More than two months after it was posted, an accusation by a Chinese government spokesman has received a "Get the facts" label from Twitter—the same caution that was added to a couple of President Trump's tweets this week. Zhao Lijian of the foreign ministry had tweeted, "It might be US army who brought the epidemic to Wuhan." The next day, the BBC reports, Zhao tweeted a link to an article saying the virus began in the US, which was retweeted thousands of times. Both tweets now carry the label below the posts. Clicking on it sends users to tweets about Reuters' coverage of where the coronavirus might have originated. A Twitter spokesperson said the tweets needed more context because they "contain potentially misleading content about COVID-19."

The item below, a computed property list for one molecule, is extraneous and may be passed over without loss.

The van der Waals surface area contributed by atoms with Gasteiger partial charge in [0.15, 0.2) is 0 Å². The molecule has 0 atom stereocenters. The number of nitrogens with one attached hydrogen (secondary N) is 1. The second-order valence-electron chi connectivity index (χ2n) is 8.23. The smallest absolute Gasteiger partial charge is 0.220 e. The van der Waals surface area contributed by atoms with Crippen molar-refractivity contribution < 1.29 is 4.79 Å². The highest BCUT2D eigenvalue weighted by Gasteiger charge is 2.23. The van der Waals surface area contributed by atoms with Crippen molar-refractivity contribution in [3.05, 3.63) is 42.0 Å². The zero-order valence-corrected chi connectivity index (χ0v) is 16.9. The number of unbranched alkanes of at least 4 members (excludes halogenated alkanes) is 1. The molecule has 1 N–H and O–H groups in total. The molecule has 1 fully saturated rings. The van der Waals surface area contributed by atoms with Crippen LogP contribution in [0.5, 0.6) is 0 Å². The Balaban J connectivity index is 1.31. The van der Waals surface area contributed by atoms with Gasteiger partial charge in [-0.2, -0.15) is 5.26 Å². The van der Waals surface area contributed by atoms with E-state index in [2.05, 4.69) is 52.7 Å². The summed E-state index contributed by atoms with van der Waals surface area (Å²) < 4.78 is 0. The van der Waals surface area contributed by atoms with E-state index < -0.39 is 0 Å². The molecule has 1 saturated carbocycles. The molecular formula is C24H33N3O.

The New York Post had pushed Twitter on why only Trump's tweets received warnings but not Zhao's, per Axios, saying it appeared to be a double standard. The company deferred, then later told the Post, "after further review, we've added labels to these two tweets." Twitter since has added the label to hundreds of tweets, per the New York Times, as Trump has increased pressure on social media companies. One label added Thursday called out a manipulated photo in a post about the killing of George Floyd in Minneapolis. CEO Jack Dorsey said Twitter won't bow to the pressure on its fact-checking. "We'll continue to point out incorrect or disputed information," he said. (Read more Twitter stories.)